Understanding the causes of early childbearing is important for reducing the persistently high rates of early births in the United States. Perceptions of possible benefits may contribute to these rates, while high opportunity costs may dissuade women from early childbearing.
Perceptions of costs and benefits of pregnancy, as well as later experiences of pregnancy, were assessed for 701 nulligravid women aged 18–22 who entered the Relationship Dynamics and Social Life study in 2008–2009 and were interviewed weekly for up to 30 months. Bivariate t tests, chi-square tests and multivariable discrete-time event history analyses were used to assess associations of perceived personal consequences of childbearing (e.g., predicted financial costs), goals in potentially competing domains (opportunity costs) and social norms with subsequent pregnancy.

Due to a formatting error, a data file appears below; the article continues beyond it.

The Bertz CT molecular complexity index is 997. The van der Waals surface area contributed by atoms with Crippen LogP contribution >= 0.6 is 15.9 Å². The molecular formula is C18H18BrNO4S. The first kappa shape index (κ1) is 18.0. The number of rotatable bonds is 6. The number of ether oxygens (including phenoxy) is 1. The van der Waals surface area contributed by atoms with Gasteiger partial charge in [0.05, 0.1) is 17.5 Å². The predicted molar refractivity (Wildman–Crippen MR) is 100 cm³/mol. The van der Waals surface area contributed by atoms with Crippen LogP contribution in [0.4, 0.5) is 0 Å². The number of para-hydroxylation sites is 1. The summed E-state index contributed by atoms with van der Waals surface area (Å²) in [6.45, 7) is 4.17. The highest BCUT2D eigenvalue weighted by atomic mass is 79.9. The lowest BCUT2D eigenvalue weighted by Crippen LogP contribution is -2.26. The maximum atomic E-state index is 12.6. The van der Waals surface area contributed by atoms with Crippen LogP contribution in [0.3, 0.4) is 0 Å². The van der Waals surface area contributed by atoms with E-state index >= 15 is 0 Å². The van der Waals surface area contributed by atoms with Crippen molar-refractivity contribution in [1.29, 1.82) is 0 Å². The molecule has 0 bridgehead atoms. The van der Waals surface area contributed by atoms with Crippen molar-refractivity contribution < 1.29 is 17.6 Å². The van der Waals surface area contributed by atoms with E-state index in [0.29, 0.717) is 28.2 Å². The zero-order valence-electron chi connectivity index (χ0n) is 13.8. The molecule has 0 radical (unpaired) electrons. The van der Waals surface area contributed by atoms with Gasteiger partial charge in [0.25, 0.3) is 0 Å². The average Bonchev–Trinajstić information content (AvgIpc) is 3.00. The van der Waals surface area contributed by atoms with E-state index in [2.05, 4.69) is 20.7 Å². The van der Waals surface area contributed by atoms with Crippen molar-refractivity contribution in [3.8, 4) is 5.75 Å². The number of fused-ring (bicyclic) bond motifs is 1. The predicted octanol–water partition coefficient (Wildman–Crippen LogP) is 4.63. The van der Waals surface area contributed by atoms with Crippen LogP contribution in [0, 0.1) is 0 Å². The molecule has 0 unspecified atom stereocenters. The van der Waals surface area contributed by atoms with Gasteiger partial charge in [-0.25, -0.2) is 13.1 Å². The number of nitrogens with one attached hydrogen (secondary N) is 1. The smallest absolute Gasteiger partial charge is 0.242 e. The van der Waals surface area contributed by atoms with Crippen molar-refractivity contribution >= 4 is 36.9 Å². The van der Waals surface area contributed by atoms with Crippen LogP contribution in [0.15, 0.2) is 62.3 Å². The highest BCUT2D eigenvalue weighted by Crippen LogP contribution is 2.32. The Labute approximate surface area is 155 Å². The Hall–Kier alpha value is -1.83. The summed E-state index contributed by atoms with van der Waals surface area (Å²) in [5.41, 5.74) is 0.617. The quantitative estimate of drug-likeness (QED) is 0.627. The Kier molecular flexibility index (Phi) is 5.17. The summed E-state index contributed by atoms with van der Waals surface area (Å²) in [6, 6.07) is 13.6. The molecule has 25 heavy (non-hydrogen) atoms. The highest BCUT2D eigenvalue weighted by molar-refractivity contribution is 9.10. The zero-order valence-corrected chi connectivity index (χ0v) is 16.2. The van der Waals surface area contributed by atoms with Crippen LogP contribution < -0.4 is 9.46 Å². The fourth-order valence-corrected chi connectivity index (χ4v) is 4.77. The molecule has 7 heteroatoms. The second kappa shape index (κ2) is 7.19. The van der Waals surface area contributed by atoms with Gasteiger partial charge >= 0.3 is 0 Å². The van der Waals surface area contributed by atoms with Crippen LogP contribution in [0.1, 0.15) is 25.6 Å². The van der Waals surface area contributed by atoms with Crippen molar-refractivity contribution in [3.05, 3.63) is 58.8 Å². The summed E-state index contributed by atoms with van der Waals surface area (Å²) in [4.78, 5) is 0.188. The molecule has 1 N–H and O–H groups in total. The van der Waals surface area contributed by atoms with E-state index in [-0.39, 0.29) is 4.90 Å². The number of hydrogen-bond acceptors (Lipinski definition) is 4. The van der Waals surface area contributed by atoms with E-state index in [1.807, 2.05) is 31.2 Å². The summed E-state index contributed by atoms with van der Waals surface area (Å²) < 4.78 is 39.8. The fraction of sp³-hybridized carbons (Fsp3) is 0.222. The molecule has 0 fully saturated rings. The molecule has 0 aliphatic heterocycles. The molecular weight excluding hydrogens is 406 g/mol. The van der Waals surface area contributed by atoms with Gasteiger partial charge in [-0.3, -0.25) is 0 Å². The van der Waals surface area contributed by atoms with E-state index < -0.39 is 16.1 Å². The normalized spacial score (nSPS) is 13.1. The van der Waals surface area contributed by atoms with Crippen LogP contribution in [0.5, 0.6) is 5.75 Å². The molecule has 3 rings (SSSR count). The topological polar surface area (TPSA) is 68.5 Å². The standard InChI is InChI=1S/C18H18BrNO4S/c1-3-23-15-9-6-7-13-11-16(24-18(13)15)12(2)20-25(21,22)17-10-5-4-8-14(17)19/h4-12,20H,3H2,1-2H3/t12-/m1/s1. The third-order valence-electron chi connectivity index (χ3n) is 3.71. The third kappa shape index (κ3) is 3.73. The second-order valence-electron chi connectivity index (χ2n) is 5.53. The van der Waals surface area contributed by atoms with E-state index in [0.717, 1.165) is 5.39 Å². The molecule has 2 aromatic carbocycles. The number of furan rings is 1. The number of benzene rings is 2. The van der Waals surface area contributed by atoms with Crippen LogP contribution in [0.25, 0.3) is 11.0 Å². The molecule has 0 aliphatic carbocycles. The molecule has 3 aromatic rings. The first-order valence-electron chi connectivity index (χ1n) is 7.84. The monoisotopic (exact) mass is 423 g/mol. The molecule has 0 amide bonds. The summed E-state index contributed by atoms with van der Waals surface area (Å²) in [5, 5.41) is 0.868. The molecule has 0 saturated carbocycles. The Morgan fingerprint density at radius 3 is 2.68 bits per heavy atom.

Twenty percent of women reported that early childbearing would have more positive than negative personal consequences. Compared with other women, those who had a pregnancy during follow-up had, at baseline, more positive perceptions of the personal consequences of pregnancy and of their friends’ approval of pregnancy, and greater desire for consumer goods. In multivariable analyses, only the scales assessing perceived personal consequences of childbearing and friends’ approval of childbearing were associated with pregnancy (odds ratios, 2.0 and 1.2, respectively). Goals in potentially competing domains were not associated with pregnancy.
Young women's perceptions of consequences of early childbearing predict subsequent pregnancy. That these perceptions are distinct from childbearing desires and from other dimensions of costs and benefits illustrates the complex attitudinal underpinnings of reproductive behavior.
Sarah R. Hayford is associate professor, Department of Sociology, Ohio State University, Columbus. Karen Benjamin Guzzo is associate professor, Department of Sociology, Bowling Green State University, Bowling Green, OH. Yasamin Kusunoki is assistant professor, Department of Systems, Populations and Leadership; and Jennifer S. Barber is professor, Department of Sociology—both at the University of Michigan, Ann Arbor.